As you look around the Imagine Nation Museum, you will see lots of kids from 2 to 10 smiling, laughing and playing while they experience things like a moving table that draws amazing pictures, encasing themselves in a six foot bubble or creating a miniature Ferris Wheel out of Legos and erector sets.
The Imagine Nation Museum, a division of the Boys & Girls Club (the first children’s museum in the country to be chartered as a Boys & Girls Club Unit) and Family Center of Bristol is a hands-on, interactive children’s museum. Funded in part by the United Way of West Central Connecticut, this building of fun and learning encourages experimenting with sound, air and motion. The kids are having so much fun doing all this stuff, they don’t even realize they’re gaining knowledge as well!
When you initially enter the museum, you see the gift shop to your left (a staple in many museums) but on your right is an original, refurbished 1940s soda fountain from Redman’s Dairy in Bristol, that serves ice cream cones, sundaes and other sweet and colorful treats. Against the front wall sits a player piano whose music adds the right bubbly mood.
After you get your ticket, you push through the double doors that open up into a gigantic room full of hands-on exhibits.
The most colorful is the Harmonograph. This is a large version of our little Spirograph toys without the flying plastic geared wheels and hand cramps. This machine uses the swinging oscillations of a pendulum table and creates amazing spiral images with markers on paper we can take home with us. By pushing the table in various ways, we can get different shapes to our designs.
Find the “whisper dishes” and you can stand on one side of the room with your child at the other as you talk to each other via these simple tube telephones.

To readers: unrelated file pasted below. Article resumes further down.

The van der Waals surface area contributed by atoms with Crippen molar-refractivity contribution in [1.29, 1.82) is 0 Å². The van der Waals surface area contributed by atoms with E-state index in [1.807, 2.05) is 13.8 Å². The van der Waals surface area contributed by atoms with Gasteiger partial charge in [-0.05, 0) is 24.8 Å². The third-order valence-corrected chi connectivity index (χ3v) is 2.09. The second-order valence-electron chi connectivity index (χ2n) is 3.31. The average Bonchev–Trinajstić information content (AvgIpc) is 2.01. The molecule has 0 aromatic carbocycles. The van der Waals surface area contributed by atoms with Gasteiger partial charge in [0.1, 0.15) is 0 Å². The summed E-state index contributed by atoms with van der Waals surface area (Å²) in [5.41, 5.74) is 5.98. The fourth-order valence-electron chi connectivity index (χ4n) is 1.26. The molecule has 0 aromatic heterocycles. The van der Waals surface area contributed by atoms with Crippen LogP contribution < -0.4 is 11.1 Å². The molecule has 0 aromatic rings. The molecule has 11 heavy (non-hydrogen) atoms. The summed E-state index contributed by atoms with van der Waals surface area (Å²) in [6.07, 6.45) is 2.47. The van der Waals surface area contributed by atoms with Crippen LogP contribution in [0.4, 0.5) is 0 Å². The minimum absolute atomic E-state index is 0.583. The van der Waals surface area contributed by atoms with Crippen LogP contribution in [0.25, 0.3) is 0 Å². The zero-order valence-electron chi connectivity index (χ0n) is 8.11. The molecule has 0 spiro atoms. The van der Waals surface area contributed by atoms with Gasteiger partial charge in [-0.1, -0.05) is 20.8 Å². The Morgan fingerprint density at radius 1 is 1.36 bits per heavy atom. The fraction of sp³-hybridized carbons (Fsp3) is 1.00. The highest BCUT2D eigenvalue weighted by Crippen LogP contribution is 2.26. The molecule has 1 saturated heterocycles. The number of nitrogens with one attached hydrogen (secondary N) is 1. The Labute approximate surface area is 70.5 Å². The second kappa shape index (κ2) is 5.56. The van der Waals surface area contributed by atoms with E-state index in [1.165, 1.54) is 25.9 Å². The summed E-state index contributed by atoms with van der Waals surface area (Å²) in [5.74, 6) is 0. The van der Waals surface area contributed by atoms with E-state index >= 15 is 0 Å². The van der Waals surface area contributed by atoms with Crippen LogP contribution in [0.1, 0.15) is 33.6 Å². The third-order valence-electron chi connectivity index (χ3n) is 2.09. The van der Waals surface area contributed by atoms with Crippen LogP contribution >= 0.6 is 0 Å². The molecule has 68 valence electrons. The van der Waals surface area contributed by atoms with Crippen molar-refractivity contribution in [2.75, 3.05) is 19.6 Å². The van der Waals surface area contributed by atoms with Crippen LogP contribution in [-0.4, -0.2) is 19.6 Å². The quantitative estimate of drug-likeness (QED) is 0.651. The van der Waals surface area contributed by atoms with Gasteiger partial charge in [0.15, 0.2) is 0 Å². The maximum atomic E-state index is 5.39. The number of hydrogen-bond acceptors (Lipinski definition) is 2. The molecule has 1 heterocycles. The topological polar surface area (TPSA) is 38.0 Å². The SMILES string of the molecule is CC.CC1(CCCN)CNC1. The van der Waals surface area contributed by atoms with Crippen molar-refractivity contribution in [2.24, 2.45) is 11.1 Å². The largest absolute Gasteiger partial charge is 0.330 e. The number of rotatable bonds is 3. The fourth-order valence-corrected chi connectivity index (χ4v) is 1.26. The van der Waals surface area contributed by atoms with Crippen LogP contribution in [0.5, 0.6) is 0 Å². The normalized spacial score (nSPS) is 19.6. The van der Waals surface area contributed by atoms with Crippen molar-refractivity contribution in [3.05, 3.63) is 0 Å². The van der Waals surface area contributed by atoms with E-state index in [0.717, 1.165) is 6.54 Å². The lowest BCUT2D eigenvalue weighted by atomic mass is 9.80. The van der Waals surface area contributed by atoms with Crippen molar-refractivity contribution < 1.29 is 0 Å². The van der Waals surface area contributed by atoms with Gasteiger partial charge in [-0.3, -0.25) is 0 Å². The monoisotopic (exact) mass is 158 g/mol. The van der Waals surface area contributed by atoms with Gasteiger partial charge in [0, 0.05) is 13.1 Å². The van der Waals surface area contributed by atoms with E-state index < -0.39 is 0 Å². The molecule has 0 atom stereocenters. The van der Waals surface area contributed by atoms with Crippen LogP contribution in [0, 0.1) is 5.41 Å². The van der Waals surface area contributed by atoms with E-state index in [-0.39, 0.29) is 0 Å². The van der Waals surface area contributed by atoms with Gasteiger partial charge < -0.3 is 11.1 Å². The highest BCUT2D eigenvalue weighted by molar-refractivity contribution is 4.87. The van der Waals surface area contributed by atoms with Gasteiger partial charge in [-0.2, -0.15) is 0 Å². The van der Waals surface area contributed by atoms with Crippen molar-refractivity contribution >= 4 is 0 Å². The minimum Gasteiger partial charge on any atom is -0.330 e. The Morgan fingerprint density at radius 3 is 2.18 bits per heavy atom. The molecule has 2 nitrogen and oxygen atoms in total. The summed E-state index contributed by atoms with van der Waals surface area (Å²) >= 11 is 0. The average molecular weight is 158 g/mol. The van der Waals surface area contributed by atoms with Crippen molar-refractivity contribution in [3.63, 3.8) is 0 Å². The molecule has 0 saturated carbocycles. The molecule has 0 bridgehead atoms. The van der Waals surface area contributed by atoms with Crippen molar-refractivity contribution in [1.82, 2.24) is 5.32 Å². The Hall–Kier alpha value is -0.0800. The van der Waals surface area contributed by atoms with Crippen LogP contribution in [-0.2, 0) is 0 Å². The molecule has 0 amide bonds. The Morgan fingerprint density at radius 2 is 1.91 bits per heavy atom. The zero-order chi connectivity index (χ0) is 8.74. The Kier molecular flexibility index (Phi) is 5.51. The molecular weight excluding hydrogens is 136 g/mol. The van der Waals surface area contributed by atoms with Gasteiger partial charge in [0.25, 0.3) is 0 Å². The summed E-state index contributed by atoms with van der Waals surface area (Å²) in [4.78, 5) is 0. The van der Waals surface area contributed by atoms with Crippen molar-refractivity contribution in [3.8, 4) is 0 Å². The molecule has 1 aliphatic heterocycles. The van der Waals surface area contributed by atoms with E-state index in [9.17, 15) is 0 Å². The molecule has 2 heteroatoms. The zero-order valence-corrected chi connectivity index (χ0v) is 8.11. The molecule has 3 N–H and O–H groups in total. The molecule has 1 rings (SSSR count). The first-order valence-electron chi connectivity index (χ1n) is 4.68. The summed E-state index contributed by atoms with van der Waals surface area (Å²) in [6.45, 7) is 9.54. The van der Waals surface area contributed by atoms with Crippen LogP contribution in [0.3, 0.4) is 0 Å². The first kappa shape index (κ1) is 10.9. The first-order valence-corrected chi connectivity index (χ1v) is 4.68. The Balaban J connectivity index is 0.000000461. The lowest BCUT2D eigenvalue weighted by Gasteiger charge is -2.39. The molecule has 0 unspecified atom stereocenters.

Try your hand at balancing ping pong balls on a cushion of air provided by hand-held blowers. There are a couple of “launch tubes” that demonstrate how air can be directed to produce more power. The kids will love watching the journey of the balls up and down the wall of tubes.
For the creative kids, there’s the “Stretch-It” wall where they can stretch rubber bands over the pegboard to form interesting patterns and designs. It’s a great way for children to learn their shapes and, for more challenging puzzles, kids can try and recreate the designs from the nearby charts.
You’ll run into the “Sandsational Sand Pendulum”, the “Gravity Well”, the “Tuning Fork Table” and the over-sized Glockenspiel. And in the rear is the “Kids Zone”, a room where kids dress up in a construction hats, safety goggles, and work aprons and can do everything from sculpturing with plumbing pipes to building with gears, Legos, erector sets and pixel blocks.
The next two floors are completely different but just as fun.
So many kids love the water-play room complete with its own water table and the very simple machine that allows a child (or grown-up for that matter) to encase himself inside a giant wall of bubble! There’s the jungle-themed playscape, an exhibit of 300 dolls brought here from around the world showcasing the traditional garb worn by the people of North and South America, Africa and Asia and “The Healthy Nation”, the area where everyone can dress up as doctors and pretend with a six foot operating table, a dentist’s chair, an eye chart and so much more.
There are exhibits featuring Bristol’s own ESPN including a third floor viewing room with two walls of TVs showing short programs about things like space travel and a reproduction of an ESPN studio where kids can be newscasters and read from teleprompters. They can even bring home a DVD copy of their performance! There is also the opportunity to role-play as their favorite sports hero in front of a green screen with exciting digital backdrops as their family cheers them on.
There are so many more exhibits to see like live animals and exotic plants then listed here. Plus, the museum sponsors special happenings every month including events like the Back-to-School Barbecue, the haunted house and a journey to Whoville where kids can meet the Grinch.
The museum is usually open until 5 PM but their opening and closing hours may extend due to special events. To learn more, including information on their sponsors, field trips, workshops and outreach programs, visit their very informative website at www.imaginemuseum.org.